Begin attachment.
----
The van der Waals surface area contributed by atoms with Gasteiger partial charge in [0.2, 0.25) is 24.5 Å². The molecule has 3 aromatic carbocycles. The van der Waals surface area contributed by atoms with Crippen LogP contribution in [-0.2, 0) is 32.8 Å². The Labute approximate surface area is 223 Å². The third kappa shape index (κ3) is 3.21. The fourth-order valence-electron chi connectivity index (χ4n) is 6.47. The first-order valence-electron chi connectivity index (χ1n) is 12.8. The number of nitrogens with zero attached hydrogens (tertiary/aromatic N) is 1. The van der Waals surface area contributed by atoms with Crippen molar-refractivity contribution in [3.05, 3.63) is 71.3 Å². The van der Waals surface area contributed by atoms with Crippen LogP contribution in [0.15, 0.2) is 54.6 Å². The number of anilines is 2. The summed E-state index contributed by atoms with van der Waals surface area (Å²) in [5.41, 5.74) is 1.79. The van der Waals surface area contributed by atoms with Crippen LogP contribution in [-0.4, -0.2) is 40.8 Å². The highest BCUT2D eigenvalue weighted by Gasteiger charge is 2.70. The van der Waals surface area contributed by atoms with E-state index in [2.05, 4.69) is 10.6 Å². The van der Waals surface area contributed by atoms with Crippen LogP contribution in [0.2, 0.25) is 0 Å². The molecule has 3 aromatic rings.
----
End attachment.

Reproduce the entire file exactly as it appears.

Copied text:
The van der Waals surface area contributed by atoms with Gasteiger partial charge in [0.2, 0.25) is 24.5 Å². The molecule has 3 aromatic carbocycles. The van der Waals surface area contributed by atoms with Crippen LogP contribution in [-0.2, 0) is 32.8 Å². The Labute approximate surface area is 223 Å². The third kappa shape index (κ3) is 3.21. The fourth-order valence-electron chi connectivity index (χ4n) is 6.47. The first-order valence-electron chi connectivity index (χ1n) is 12.8. The number of nitrogens with zero attached hydrogens (tertiary/aromatic N) is 1. The van der Waals surface area contributed by atoms with Crippen molar-refractivity contribution in [3.05, 3.63) is 71.3 Å². The van der Waals surface area contributed by atoms with Crippen LogP contribution in [0.15, 0.2) is 54.6 Å². The number of anilines is 2. The summed E-state index contributed by atoms with van der Waals surface area (Å²) in [5.41, 5.74) is 1.79. The van der Waals surface area contributed by atoms with Crippen LogP contribution in [-0.4, -0.2) is 40.8 Å². The highest BCUT2D eigenvalue weighted by Gasteiger charge is 2.70. The van der Waals surface area contributed by atoms with E-state index in [2.05, 4.69) is 10.6 Å². The van der Waals surface area contributed by atoms with Crippen LogP contribution in [0.2, 0.25) is 0 Å². The molecule has 3 aromatic rings.